Asthma is a chronic lung disease that affects almost 26 million Americans, including 7.1 million children. Asthma narrows the airways that deliver oxygen to the lungs, making breathing difficult. Symptoms are triggered by exposure to airborne particles and other environmental contaminants. Unlike other lung-related diseases such as bronchitis and emphysema, asthma is reversible. However, inflammation can cause long-term damage to the lungs, so symptoms must be controlled or avoided.
Every year, asthma symptoms prompt more than 15 million physician and hospital outpatient visits and 2 million emergency department visits (1). Statistics show that hospital visits for asthma peak in colder months, and there are at least two reasons why:
- Changes in temperature, especially rapid decreases in temperature, affect lung function.
- The first seasonal uses of heating systemskick up dust and other particles that trigger allergy and asthma symptoms.
Cold weather and asthma
Rapid changes in the weather, especially the rapid onset of cold weather, are directly responsible for decreased lung function in asthmatics. Cold, dry air irritates the tissue in the lungs of an asthmatic, causing bronchospasms. These spasms, or constrictions, occur around the bronchial tubes and make breathing difficult. Often, excess mucus is also produced, further limiting breathing and causing wheezing and coughing.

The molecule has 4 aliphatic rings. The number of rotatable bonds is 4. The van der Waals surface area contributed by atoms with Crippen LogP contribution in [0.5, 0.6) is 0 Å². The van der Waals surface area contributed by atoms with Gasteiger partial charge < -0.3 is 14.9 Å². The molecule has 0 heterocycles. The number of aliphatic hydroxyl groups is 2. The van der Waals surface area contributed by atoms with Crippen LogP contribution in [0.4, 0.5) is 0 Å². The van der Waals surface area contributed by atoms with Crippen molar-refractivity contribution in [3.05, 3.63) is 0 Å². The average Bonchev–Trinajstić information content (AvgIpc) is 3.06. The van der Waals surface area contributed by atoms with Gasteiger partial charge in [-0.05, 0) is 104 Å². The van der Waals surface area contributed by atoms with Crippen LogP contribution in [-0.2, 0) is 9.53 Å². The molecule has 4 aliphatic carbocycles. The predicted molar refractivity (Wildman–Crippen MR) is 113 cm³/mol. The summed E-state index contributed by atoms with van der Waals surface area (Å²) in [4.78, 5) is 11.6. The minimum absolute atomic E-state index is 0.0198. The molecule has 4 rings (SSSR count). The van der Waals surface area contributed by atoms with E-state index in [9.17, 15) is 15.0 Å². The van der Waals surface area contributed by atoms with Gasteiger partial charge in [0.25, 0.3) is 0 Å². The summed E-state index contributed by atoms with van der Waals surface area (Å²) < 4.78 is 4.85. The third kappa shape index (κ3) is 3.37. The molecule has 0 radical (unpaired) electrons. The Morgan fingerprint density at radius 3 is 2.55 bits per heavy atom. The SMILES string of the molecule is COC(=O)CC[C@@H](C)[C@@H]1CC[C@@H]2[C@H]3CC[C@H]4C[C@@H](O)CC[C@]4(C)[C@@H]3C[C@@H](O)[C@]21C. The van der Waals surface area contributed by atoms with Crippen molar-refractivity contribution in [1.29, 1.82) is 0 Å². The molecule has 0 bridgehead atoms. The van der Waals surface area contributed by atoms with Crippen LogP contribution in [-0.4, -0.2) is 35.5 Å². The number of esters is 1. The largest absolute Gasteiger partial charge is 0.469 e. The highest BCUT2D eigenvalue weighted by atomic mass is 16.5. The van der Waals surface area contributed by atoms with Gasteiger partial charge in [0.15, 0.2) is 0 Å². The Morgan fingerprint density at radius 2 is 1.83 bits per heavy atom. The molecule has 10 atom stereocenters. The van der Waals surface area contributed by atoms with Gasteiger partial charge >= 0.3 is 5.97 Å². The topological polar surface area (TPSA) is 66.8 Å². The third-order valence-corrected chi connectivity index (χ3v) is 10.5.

The combination of exercise and breathing cold air can trigger asthma flare-ups, making outdoor exercise difficult. In some winter weather systems such as inversions, increased levels of ozone further aggravate asthma symptoms.
Indoor heating systems and asthma
The first uses of indoor heating systems during the autumn and winter months can trigger asthma symptoms. In a study of asthma hospital admissions in New York City and other urban areas, the American Thoracic Society found that emergency clinic admissions for asthma increase with the first seasonal uses of indoor heating (2). The study suggested that increases in admissions are related to the presence of airborne dust and other pollutants stirred up and into the air from heating system ducts.
Contaminants found inside heating ductwork typically include dust and pollution particles along with mold, bacteria, pollen, dust mites, pet dander and other contaminants. All of these easily become airborne when the heating system is fired up, and all of them are asthma triggers.
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3 Tips for dealing with asthma in cold weather
- In cold weather, breathing through the nose rather than the mouth may help reduce asthma symptoms caused by cold air, according to the American Lung Association Covering the nose or mouth with a scarf may also help. (3)
- Get air ducts in the home professionally cleaned. The U.S. Environmental Protection Agency suggests interviewing potential service providers to ensure they comply with national air duct cleaning standards. If your ducts are made of – or lined with – fiberglass, the provider should also comply with recommendations from the North American Insulation Manufacturers Association (4)(5).
- A high-performance whole-house air filtration system such as the PerfectPro will virtually eliminate dust and other particles from the heating ducts. The Perfect 16 includes a lifetime clean-duct guarantee. A whole-house air filtration system will also help control seasonal airborne contaminants that are asthma triggers, such as air pollution or wood smoke from fireplaces. For homes without a central forced-air heating and cooling systems, high-performance room air purifiers such as the HealthPro Plus and Atem X can help eliminate airborne asthma triggers.